If you can predict anything about birth photography, it's that a birthing environment is unpredictable. Most births seem to happen at night, when the world is already dark and calm. Birth is a primal experience and women feel much more comfortable and relaxed when their surroundings are dark. Just think about it… you are vulnerable when you are labouring; would you feel more comfortable labouring and having your legs spread open in a bright room where everyone can see you or in a dark room where you feel safe and relaxed and alone? Often the lights in a birth room are turned off or turned low to give that labouring mama the privacy she needs to relax and release her baby.
So, the million dollar photography question, "how do you shoot in low light without a flash?" There is definitely a time and a place for using flash in birth photography and you should never go to a birth without a flash in your toolkit, but I try to use it as seldom as possible. Instead, I love shooting in low light and embrace those divinely beautiful next-to-no-light scenes. Shooting without a flash in low light gives you a lovely bokeh, and I admit the photos will be softer than the crisp images you can get with flash, but they also tell the story of the birth environment so truthfully and portray the romantic drama and emotion of a birth story.
First things first, the idea that "it's not the gear you have, it's how you use it," well, that idea doesn't apply to low-light photography. If you want to take brilliant birth photos in the dark, then you need top of the line gear. You absolutely must be shooting on a full frame camera with a lens that can shoot at a low aperture. If you are shooting on entry level gear, your photos WILL be blurry and littered with grain, or worst case scenario you won't even be able to focus your camera and will miss a moment all together because your camera sensor won't have enough light to find your subject. If you want to shoot births, you must have professional gear and be prepared to shoot it in next-to-no-light.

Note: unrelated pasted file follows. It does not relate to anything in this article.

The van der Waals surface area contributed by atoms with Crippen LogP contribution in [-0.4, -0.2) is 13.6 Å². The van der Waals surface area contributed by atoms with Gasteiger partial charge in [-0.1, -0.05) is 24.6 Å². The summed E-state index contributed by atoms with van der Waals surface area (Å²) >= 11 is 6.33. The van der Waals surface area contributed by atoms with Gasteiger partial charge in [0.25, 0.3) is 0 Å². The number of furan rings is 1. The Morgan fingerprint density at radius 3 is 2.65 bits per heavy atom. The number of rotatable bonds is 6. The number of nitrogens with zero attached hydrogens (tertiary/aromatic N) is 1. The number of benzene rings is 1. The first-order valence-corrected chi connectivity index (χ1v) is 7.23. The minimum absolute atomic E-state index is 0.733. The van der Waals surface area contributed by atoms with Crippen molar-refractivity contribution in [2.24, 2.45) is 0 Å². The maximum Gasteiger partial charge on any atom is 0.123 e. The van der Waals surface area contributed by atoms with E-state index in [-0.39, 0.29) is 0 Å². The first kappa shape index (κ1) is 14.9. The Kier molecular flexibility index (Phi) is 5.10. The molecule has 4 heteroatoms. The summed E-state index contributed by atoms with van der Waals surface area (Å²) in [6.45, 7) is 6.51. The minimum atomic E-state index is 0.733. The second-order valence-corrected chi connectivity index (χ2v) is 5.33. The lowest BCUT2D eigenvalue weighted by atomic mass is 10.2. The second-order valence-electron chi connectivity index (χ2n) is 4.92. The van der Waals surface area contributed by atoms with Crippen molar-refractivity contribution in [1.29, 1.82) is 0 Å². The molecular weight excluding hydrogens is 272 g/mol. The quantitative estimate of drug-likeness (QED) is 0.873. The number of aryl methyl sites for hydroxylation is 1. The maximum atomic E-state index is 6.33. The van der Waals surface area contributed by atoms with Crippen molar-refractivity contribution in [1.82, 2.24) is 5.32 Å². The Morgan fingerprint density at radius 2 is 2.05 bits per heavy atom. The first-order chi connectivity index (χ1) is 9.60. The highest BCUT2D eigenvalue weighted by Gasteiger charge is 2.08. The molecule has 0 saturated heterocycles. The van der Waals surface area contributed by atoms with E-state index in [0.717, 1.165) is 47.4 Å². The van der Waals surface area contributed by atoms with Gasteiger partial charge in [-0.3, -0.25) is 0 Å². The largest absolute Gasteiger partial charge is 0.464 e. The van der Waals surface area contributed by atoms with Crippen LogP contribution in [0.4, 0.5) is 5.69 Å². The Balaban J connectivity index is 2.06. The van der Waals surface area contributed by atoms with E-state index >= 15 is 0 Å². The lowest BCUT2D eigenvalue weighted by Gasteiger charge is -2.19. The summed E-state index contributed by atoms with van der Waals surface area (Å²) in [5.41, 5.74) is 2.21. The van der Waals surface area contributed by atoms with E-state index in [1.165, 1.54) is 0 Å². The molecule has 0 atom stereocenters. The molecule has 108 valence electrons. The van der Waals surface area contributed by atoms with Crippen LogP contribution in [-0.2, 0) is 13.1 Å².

Second, practice makes perfect, but don't practice with actual births. A birth happens once in a lifetime, you must know how to use your gear before advertising to photograph births. You should be able to change your settings in a moments notice so you don't miss a shot. Practice at home, at night with only a few candles lit in your bedroom. You should be able to capture crisp images with a moving subject.
Third, let's talk settings. I push my camera to it's limits. When the lights go out, I crank my ISO up. I'm comfortable shooting as high as 12,800. Yes, there will be a lot of grain (which I choose to embrace) but this can also be improved in post-production when editing in Lightroom or Photoshop.
I also have no problem pushing my lens to it's limits and will shoot with apertures at 1.4 if I absolutely need to. I prefer to keep my aperture around 2.8 for most scenarios, but in low light, I don't mind shooting wide open.
Fourth, it's just common sense, but you must have a steady hand when you push down that shutter button. Since I stretch my shutter speeds to low levels, it's important that I have a very steady hand. I will often brace my camera with my elbows in against my body to give extra stabilization. Camera shake can easily ruin a photo when you are shooting with such delicate settings. So make sure to focus on the exact spot you are intending to (there is less forgiveness at these settings) and hold still while the shutter takes 2 shots-- the first one might be blurry, but the second one will be perfect.
Here are a few low-light photos, taken in dark rooms with 1 small light source to show you some moody examples of the beauty of low-light birth photography.